IndyCar is boring; there, I said it. The oval-hazed pseudo Formula 1 racing series' lack of chassis originality between teams, limited North American scope, and lack of relevance towards absolutely anyone does not help it overcome the I'm-an-open-wheel-version-of-NASCAR stigma, but instead of complaining, let's fix it.
The reason I love Formula 1 so much is that the cars are never stagnant, even when they are physically stagnant! Engineers and aerodynamicists always compete with each other in the background to improve their chassis. Adding this spice to IndyCar could potentially make the American racing series something consumable, something to watch and talk about when the cars aren't on track.
Shaking up the IndyCar structure during F1's make-or-break turbo V6 era should scare Bernie and his CVC Capital cronies out of hiding. F1 doesn't have much to compete with on the global scale; some may say NASCAR, but I don't think fans cross over as much as they think.
These new IndyCar regulations would also give F1 teams leverage over the FIA, a reason to leave if things aren't going their way, and F1 drivers a place to drive without having to show a boatload of cash or having to circumnavigate Kevin Spacey (Yes, House of Cards reference...).
Here are some rules I dreamt up (completely up for discussion):
1. Standard Chassis
A serious advantage of IndyCar is that the cars are all competitive. I don't want to completely take this away and make a bad F1 lookalike.
Let's start by getting a new chassis because the current ones look terrible. The old one (just above) is relatively good-looking, at least enough for this thought experiment.
2. Road Car Based Engines & Fuel Limit
Road Relevance; this is the thing that makes automotive companies interested in racing. These new engine regulations should help (1) test their equipment in the high-stress environment of a racing series and (2) promote their brand, not just with fake-tattoo-racing-stickers, but by proving the technology of their equipment (that you can actually buy!) in a winning racecar.
Engine Eligibility: 25k Engines (or More) Sold Each Year Worldwide.
Hopefully this regulation will keep us from (1) hearing the same noise from each car and endlessly complaining about it, (2) stop highly powerful niche engines running away from the field, and (3) give manufacturers a reason to support a racing series.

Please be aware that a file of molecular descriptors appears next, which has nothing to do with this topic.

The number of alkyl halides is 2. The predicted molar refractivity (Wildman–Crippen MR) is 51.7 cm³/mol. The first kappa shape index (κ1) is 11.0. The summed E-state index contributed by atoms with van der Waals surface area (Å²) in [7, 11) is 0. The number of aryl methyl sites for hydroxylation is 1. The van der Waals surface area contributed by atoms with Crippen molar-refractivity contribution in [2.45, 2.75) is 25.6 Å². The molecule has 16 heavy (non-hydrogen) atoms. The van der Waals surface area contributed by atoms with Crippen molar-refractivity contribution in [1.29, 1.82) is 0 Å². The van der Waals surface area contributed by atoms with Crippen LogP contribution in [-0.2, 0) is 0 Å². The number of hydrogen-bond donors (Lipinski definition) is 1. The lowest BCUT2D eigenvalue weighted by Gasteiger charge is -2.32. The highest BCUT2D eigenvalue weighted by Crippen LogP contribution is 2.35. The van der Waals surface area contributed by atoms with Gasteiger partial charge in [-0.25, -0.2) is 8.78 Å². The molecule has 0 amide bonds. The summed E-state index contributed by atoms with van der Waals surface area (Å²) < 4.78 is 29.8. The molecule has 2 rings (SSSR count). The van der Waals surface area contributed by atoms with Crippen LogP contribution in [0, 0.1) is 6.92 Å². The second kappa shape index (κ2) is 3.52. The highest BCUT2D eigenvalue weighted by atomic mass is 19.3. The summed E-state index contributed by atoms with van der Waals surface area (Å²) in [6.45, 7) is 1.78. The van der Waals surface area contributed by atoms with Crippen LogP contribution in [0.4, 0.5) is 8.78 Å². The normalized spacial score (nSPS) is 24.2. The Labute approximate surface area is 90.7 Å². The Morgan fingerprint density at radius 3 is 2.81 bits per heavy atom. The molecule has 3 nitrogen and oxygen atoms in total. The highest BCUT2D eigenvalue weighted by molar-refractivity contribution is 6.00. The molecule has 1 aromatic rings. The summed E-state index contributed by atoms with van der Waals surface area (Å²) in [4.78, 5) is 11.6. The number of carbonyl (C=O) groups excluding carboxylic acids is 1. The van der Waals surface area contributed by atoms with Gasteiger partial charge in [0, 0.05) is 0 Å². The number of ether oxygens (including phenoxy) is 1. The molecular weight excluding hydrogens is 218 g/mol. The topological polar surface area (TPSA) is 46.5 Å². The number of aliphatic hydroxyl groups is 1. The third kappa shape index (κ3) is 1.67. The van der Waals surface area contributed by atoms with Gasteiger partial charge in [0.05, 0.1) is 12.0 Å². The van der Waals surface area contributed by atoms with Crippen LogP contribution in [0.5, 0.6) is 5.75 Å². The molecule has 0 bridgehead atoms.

Engines with a turbo, supercharger, hybrid system, or normal aspiration must continue to support and race with similar systems. This rule is interesting...
130kg Fuel Limit
The fuel limit is not exactly what you may think of after watching the 2014 season of F1. Because of the multitude of possible engines, this limit is again meant to stop a team running away from the field with a highly powerful niche engine while also promoting turbo and hybrid/ERS use in certain instances.
obviously the specific amount depends on the race distance; 130 kg was just an example.
Tuning will be allowed, but I am not sure about the specifics.
No barriers on rev limit, Whoo! Let's bask in the glory. Although, the road-based engines should hold this somewhat within contention.
Another advantage of the engine: manufacturers may slightly consider how building an engine would affect their IndyCar efforts.
3. Free-Design Areas
The aerodynamicists part in this new IndyCar would come about at the front and rear of the car and at the engine cover, while the chassis and main bodywork elements would remain standard.
Front & Rear Wing Sections (Yellow)
Picture a rectangular box where the front wing and rear wing are; this is the free-design area.
Anything is allowed. Specific dimensions are up for discussion.
Engine Cover Section (Orange)
A single sheet of carbon that does not deviate more than 90 degrees within 12 inches (except across the centerline), and does not deviate more than 180 degrees within the entire engine cover.
The engine cover will exist from the airbox inlet to the rear diffuser, but not including the majority of the sidepods. The only holes that will be allowed are inlets and outlets with a specific cooling purpose.
4. No More Ovals
Because I said so... Okay let's have a vote.
I would approve of the ovals that incorporate real corners, like the Daytona 24 hour and Indianapolis F1 tracks, because I do understand the appeal of being able to watch the cars 90% of their way around (more apparent at Daytona).
5. Geographic Expansion / 25 Race Season
I do understand that IndyCar races outside of North America to a degree (or do they?), but with these new rules and F1's political game, IndyCar has the ability to become much more global than it currently is.
Track Selection is Key!
Basically, I'd like to see these cars race at tracks like Monza, Spa, Interlagos, Silverstone, Bathurst, Laguna Seca, CotA, [Insert Any Other Suggestions Here], and stop racing on bad street courses.
The 25 race season is an attempt to better attract people to thinking about the championship and promote the importance of each race.
6. Constructors Championship / Better Sponsors
While I do completely understand that you can't just tell somebody to be a sponsor, I do think that some of these rules (engines, constructors championship, aero design) will open the market back up to automotive manufacturers though their road relevance appeal.
...and that should fix IndyCar. Suggestions?